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Critical design parameters in laser Doppler perfusion imaging
Linköping University, Department of Biomedical Engineering. Linköping University, The Institute of Technology.
Linköping University, Department of Biomedical Engineering. Linköping University, The Institute of Technology.
Linköping University, Department of Biomedical Engineering. Linköping University, The Institute of Technology.ORCID iD: 0000-0002-0012-7867
1996 (English)In: Proc. SPIE 2678: Optical Diagnostics of Living Cells and Biofluids / [ed] Daniel L. Farkas; Robert C. Leif; Alexander V. Priezzhev; Toshimitsu Asakura; Bruce J. Tromberg, SPIE Proceedings Series , 1996, Vol. 2678, 401-408 p.Conference paper, Published paper (Refereed)
Abstract [en]

Laser Doppler Perfusion Imaging (LDPI) is a method for visualization of tissue blood perfusion. A low power laser beam is used to step-wise scan a tissue area of interest and a perfusion estimate based on the backscattered, partially Doppler broadened, light is generated. Although the basic operating principle of LDPI is the same as that of conventional Laser Doppler Perfusion Monitoring (LDPM), significant differences exist between the implementation of the methods which must be taken into account in order to generate high quality perfusion images. The purpose of this study is to investigate the relevance of a number of LDPI design parameters, such as:

(1) The influence of artifact noise when using a continuously moving laser beam instead of a step-wise moving beam to scan the image.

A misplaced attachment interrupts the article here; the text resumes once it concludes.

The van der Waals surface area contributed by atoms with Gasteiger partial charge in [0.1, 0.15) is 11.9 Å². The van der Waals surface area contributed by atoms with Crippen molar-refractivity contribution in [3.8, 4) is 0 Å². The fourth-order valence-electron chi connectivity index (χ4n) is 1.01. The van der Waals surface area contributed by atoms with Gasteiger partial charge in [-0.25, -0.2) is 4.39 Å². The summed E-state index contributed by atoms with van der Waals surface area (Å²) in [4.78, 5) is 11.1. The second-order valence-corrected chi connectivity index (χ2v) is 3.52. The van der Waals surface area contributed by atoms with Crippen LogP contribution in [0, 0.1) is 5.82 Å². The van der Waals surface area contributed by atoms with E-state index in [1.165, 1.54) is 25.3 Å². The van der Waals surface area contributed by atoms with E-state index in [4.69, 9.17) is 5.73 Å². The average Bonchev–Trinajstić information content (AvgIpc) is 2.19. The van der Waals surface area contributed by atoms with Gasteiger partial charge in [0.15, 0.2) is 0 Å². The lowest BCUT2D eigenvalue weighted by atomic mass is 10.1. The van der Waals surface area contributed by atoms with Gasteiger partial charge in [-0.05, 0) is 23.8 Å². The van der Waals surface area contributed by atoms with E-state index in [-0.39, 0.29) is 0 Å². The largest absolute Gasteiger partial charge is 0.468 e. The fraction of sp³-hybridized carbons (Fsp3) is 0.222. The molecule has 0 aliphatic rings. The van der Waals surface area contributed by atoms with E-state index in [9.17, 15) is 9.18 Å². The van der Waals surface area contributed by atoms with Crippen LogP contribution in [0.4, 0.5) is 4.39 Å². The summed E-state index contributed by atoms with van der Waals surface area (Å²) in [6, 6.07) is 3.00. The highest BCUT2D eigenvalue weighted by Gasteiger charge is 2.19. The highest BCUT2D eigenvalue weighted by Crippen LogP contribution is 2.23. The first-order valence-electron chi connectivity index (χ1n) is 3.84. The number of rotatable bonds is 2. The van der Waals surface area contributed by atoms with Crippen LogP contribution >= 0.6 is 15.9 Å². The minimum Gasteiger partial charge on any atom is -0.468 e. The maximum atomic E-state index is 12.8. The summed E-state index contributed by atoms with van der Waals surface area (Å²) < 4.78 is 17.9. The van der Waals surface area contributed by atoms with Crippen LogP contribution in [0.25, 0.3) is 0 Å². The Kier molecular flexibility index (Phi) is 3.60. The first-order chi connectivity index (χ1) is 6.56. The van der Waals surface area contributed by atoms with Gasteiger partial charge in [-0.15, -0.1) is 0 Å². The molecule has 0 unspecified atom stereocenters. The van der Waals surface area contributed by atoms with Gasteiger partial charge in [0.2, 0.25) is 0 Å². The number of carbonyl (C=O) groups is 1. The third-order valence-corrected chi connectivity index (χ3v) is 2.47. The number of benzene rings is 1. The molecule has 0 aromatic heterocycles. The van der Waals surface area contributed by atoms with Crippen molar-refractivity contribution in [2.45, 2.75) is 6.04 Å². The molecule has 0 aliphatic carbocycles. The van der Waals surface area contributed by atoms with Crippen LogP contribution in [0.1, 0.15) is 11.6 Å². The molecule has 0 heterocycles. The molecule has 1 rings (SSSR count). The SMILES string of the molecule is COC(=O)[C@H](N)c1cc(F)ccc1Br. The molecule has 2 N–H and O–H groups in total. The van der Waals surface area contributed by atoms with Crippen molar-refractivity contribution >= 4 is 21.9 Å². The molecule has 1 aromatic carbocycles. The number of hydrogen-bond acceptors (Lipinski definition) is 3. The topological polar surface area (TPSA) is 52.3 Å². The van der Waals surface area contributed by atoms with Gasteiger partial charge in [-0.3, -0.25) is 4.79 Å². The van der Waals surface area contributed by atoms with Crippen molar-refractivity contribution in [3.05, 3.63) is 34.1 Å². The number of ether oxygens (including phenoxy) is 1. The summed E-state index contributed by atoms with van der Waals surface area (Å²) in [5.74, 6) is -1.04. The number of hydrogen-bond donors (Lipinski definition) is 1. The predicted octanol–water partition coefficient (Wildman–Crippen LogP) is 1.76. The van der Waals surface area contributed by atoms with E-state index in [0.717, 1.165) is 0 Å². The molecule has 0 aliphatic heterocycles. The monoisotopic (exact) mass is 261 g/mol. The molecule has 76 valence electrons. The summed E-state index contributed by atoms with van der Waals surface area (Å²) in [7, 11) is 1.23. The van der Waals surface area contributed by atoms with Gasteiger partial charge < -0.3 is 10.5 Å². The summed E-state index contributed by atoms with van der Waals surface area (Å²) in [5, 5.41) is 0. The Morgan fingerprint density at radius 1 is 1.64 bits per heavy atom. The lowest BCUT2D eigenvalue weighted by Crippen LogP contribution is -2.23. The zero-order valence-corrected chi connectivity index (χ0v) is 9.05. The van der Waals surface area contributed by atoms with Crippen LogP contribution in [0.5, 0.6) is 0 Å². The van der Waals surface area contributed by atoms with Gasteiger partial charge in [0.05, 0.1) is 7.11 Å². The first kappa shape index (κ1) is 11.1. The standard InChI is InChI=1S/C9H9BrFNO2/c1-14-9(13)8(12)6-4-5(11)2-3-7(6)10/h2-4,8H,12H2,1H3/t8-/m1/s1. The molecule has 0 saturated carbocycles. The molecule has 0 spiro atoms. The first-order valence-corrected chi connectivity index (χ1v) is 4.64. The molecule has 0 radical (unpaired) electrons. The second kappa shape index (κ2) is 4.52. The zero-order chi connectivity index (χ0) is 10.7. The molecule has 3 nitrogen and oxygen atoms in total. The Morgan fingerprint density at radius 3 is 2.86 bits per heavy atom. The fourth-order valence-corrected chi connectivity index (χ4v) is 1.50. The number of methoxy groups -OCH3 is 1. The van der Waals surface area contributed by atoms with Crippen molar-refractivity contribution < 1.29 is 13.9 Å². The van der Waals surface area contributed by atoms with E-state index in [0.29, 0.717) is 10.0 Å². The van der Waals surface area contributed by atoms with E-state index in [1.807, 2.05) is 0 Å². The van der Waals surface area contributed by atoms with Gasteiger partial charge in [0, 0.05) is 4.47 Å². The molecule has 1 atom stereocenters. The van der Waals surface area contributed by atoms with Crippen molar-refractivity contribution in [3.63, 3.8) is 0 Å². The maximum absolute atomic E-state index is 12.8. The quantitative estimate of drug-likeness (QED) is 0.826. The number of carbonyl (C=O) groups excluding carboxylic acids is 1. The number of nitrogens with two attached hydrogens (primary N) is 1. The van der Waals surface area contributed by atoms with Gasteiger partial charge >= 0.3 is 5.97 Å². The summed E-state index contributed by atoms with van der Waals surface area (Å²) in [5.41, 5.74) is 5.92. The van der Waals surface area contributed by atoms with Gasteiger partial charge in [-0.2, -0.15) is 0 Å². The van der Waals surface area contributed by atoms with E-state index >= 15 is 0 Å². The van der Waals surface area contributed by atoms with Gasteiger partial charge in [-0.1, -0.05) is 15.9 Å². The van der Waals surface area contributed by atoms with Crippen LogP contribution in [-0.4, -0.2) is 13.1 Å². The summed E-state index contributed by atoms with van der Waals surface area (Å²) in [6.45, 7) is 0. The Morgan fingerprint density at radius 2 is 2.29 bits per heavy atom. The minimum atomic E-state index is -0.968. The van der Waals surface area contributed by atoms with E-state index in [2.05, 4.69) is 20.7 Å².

(2) The signal processor output's dependency on the distance between the measurement object and the scanner head when using collimated laser light.

(3) The speed and mode of the scanning.

The results show a substantial rise in the noise level when using a continuously moving beam as opposed to a step-wise. Skin measurements using a collimated laser beam demonstrated an amplification factor dependency on the distance between the skin surface and the scanner head not present when using a divergent laser beam. The scanning speed is limited by the trade-off between the Doppler signal lower cut-off frequency and the image quality.

Place, publisher, year, edition, pages
SPIE Proceedings Series , 1996. Vol. 2678, 401-408 p.
National Category
Medical and Health Sciences
Identifiers
URN: urn:nbn:se:liu:diva-33211DOI: 10.1117/12.239527Local ID: 19198ISBN: 9780819420527 (print)OAI: oai:DiVA.org:liu-33211DiVA: diva2:254034
Conference
Optical Diagnostics of Living Cells and Biofluids, San Jose, CA | January 27, 1996
Available from: 2009-10-09 Created: 2009-10-09 Last updated: 2016-05-04
In thesis
1. Origin and processing of laser Doppler spectra
Open this publication in new window or tab >>Origin and processing of laser Doppler spectra
2000 (English)Doctoral thesis, comprehensive summary (Other academic)
Abstract [en]

Laser Doppler Flowmetry (LDF) is a technique for studying microvascular blood flow. Laser light is guided to the tissue and the backscattered light, after being Doppler shifted by moving Red Blood Cells (RBCs), is detected using a heterodyne process. In Laser Doppler Perfusion Monitoring, the light is guided to and from the tissue using optical fibers, whilst in Laser Doppler Perfusion Imaging (LDPI), a freely impinging laser beam is used. The Power Spectral Density (PSD) of the photodetector current constitutes the LDF spectrum and can be processed to yield an estimate of the tissue perfusion.